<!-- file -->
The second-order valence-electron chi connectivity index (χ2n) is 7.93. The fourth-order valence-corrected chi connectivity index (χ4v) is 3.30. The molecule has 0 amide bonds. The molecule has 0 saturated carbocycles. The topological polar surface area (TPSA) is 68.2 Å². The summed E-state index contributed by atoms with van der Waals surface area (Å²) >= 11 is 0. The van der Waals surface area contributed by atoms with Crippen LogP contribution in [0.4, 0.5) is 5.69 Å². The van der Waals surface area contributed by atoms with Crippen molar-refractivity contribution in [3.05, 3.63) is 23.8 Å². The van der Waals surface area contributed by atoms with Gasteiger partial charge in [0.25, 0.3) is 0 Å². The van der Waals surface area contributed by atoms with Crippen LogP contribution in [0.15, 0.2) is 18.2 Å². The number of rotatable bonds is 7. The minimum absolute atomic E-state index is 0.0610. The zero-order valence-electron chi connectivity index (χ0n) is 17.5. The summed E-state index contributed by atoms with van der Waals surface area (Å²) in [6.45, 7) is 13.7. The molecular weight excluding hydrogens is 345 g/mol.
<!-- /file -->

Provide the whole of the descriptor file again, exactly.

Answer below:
The second-order valence-electron chi connectivity index (χ2n) is 7.93. The fourth-order valence-corrected chi connectivity index (χ4v) is 3.30. The molecule has 0 amide bonds. The molecule has 0 saturated carbocycles. The topological polar surface area (TPSA) is 68.2 Å². The summed E-state index contributed by atoms with van der Waals surface area (Å²) >= 11 is 0. The van der Waals surface area contributed by atoms with Crippen LogP contribution in [0.4, 0.5) is 5.69 Å². The van der Waals surface area contributed by atoms with Crippen molar-refractivity contribution in [3.05, 3.63) is 23.8 Å². The van der Waals surface area contributed by atoms with Gasteiger partial charge in [0.25, 0.3) is 0 Å². The van der Waals surface area contributed by atoms with Crippen LogP contribution in [0.15, 0.2) is 18.2 Å². The number of rotatable bonds is 7. The minimum absolute atomic E-state index is 0.0610. The zero-order valence-electron chi connectivity index (χ0n) is 17.5. The summed E-state index contributed by atoms with van der Waals surface area (Å²) in [6.45, 7) is 13.7. The molecular weight excluding hydrogens is 345 g/mol.